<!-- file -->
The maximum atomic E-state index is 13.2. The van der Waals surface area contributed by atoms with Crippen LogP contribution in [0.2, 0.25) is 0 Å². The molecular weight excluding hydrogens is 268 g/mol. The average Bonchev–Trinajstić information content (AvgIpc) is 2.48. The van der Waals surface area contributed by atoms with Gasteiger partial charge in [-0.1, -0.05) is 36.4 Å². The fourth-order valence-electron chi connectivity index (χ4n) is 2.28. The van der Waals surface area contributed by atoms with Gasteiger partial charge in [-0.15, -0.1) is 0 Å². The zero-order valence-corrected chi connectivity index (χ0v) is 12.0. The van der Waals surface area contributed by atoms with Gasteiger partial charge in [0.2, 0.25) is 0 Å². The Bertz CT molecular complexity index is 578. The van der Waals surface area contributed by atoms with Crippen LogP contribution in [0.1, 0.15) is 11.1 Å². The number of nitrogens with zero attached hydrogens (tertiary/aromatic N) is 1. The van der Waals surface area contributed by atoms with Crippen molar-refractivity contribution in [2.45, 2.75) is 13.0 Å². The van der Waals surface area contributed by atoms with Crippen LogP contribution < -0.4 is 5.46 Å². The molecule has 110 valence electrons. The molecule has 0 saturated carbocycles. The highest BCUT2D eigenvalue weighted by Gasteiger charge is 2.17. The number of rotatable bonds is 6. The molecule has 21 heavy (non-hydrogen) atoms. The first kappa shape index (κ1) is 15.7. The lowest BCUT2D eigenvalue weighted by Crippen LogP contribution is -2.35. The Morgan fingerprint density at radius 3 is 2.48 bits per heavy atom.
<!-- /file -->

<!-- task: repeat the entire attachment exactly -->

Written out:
The maximum atomic E-state index is 13.2. The van der Waals surface area contributed by atoms with Crippen LogP contribution in [0.2, 0.25) is 0 Å². The molecular weight excluding hydrogens is 268 g/mol. The average Bonchev–Trinajstić information content (AvgIpc) is 2.48. The van der Waals surface area contributed by atoms with Gasteiger partial charge in [-0.1, -0.05) is 36.4 Å². The fourth-order valence-electron chi connectivity index (χ4n) is 2.28. The van der Waals surface area contributed by atoms with Gasteiger partial charge in [-0.15, -0.1) is 0 Å². The zero-order valence-corrected chi connectivity index (χ0v) is 12.0. The van der Waals surface area contributed by atoms with Gasteiger partial charge in [0.2, 0.25) is 0 Å². The Bertz CT molecular complexity index is 578. The van der Waals surface area contributed by atoms with Crippen LogP contribution in [0.1, 0.15) is 11.1 Å². The number of nitrogens with zero attached hydrogens (tertiary/aromatic N) is 1. The van der Waals surface area contributed by atoms with Crippen molar-refractivity contribution in [2.45, 2.75) is 13.0 Å². The van der Waals surface area contributed by atoms with Crippen LogP contribution < -0.4 is 5.46 Å². The molecule has 110 valence electrons. The molecule has 0 saturated carbocycles. The highest BCUT2D eigenvalue weighted by Gasteiger charge is 2.17. The number of rotatable bonds is 6. The molecule has 21 heavy (non-hydrogen) atoms. The first kappa shape index (κ1) is 15.7. The lowest BCUT2D eigenvalue weighted by Crippen LogP contribution is -2.35. The Morgan fingerprint density at radius 3 is 2.48 bits per heavy atom.